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Lupul Hopes To Get Back On Track With Leafs

by Mike Ulmer / Toronto Maple Leafs

Joffrey Lupul wants to prove he is a worthy player to his old team, to his new team, and to everyone in between.

The Leafs acquired Lupul and promising collegiate defenceman Jake Gardiner for defenceman Francois Beauchemin. The Ducks threw in a conditional draft choice based on how many games Lupul plays.

The 27-year-old Lupul, the seventh overall pick in 2002, has been beset by injuries. Last season brought two back surgeries and a corresponding infection that decimated his health and prompted concern that he would not return to the ice.

Despite a streak of only one goal in his last 14 games with Anaheim, Lupul feels he can better his previous production. He has enjoyed 28, 25 and 20-goal seasons.

“That’s where I see myself. I am just getting myself back in shape. I feel great. Every night feels better. My goal is to bring a two-way game and score some goals.”

In Anaheim, Lupul was sometimes stuck behind Corey Perry, Teemu Selanne and sometimes Bobby Ryan. He was clearly hurt there was no room for him with the Ducks.

“I didn’t get the opportunity,” he said. “I would have loved to play for Randy (Ducks coach Randy Carlyle)."

Leafs GM Brian Burke admits he doesn’t really know what he acquired. Lupul has impressive playoff cred: he once scored nine goals in 16 post-season games for the Ducks and he has 14 goals in 39 playoff games.

“You bet on people every time you make a deal,” Burke said. “I bet on Joffrey Lupul because of his character and his skill level.”

Burke said his back injuries and infections weren’t a factor.

“He was cleared to play. He is still on antibiotics but that is standard procedure.”

Last fall Lupul was diagnosed with a herniated disk. A microdiscectomy in which a small portion of the disk is removed was performed in December. When the pressure on the spine did not abate, surgeons performed the procedure a second time.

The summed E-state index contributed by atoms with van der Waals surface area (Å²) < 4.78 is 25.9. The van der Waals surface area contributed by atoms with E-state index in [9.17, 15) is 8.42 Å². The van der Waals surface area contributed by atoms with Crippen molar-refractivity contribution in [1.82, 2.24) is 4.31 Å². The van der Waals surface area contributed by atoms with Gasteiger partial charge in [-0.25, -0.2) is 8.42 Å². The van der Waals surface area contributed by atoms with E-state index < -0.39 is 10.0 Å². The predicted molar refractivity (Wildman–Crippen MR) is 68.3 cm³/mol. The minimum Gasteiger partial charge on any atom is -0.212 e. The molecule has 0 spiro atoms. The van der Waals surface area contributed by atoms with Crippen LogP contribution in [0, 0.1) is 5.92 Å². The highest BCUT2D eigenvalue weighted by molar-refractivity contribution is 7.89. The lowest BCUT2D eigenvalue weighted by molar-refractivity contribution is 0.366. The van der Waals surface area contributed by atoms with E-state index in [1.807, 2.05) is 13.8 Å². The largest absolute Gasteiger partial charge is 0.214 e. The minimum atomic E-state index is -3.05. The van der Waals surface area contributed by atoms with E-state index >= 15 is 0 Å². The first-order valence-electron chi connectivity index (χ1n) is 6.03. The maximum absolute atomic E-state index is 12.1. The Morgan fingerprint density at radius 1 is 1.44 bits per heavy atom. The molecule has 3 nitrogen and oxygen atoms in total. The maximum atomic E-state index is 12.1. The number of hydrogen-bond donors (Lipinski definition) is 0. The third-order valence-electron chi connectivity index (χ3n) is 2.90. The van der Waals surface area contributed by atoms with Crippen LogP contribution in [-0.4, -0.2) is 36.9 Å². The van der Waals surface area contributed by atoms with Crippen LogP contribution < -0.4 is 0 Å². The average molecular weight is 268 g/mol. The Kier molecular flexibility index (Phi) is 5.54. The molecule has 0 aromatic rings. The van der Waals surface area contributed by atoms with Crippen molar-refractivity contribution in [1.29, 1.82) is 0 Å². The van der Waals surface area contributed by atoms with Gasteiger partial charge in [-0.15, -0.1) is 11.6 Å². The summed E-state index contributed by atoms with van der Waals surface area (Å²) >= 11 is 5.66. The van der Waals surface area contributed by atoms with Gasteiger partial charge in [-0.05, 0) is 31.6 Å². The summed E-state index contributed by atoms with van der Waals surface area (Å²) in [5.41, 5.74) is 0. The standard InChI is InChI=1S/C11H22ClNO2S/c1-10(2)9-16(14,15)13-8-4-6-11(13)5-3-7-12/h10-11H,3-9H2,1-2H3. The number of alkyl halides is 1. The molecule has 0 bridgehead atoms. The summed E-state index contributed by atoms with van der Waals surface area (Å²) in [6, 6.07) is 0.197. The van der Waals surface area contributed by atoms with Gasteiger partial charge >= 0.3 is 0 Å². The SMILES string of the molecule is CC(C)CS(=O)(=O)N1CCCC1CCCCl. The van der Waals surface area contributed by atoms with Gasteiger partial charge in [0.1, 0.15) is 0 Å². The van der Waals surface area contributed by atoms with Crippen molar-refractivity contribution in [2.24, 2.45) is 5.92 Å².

In February doctors found an infection in the surgical area. Lupul was treated with intravenous antibiotics for six weeks, and follow-up tests determined the infection hadn’t been quelled. He spent two weeks in bed and was fed three antibiotics intravenously. His weight plummeted from 206 pounds to 170.

Despite that nightmare, he is confident that he can produce immediately for the Leafs who sit eight points out of the playoffs.

“I’m confident I can play at the level I was playing before all this stuff happened. My body has reacted really well. I can’t think of anything more rewarding that helping this team make the playoffs.”

Observers say there is much to like in Lupul. Not an outstanding skater or defensive player, he is passable at both. He is far from a grinder but he can score. His best position is right wing and he will start there beside Tyler Bozak and Clarke MacArthur Thursday when the Leafs play the Devils.

In Beauchemin, the Leafs lose their top minute-eating defenceman. It was a role in which Beauchemin often struggled; his best years came as a complementary player with Chris Pronger. Still, the Ducks saved about $400,000 in the exchange and reacquired a veteran rearguard with strong leadership qualities. The Leafs, meanwhile, got younger, Lupul is three years younger than Beauchemin, and the smooth-skating Gardiner has an excellent future.

As soon as they clear a roster space the Leafs will call up 21-year-old defenceman Keith Aulie. Aulie is six-foot-five and 217 pounds and Burke projects he will become a top-four defenceman. Burke acquired him in the Dion Phaneuf deal.

“We expect him to be here for a while,” he said.

With the trading deadline still 19 days away, Burke insists there will be more deals.

Defenceman Tomas Kaberle is playing some of his best hockey and has swelled his value, but Kaberle’s no-trade clause will once again come into play.

Goalie J.S. Giguere will be a free agent at season’s end but the return of goalie Ray Emery to American League and the holding pattern of former San Jose goalie Evgeni Nabokov is muddying the water.
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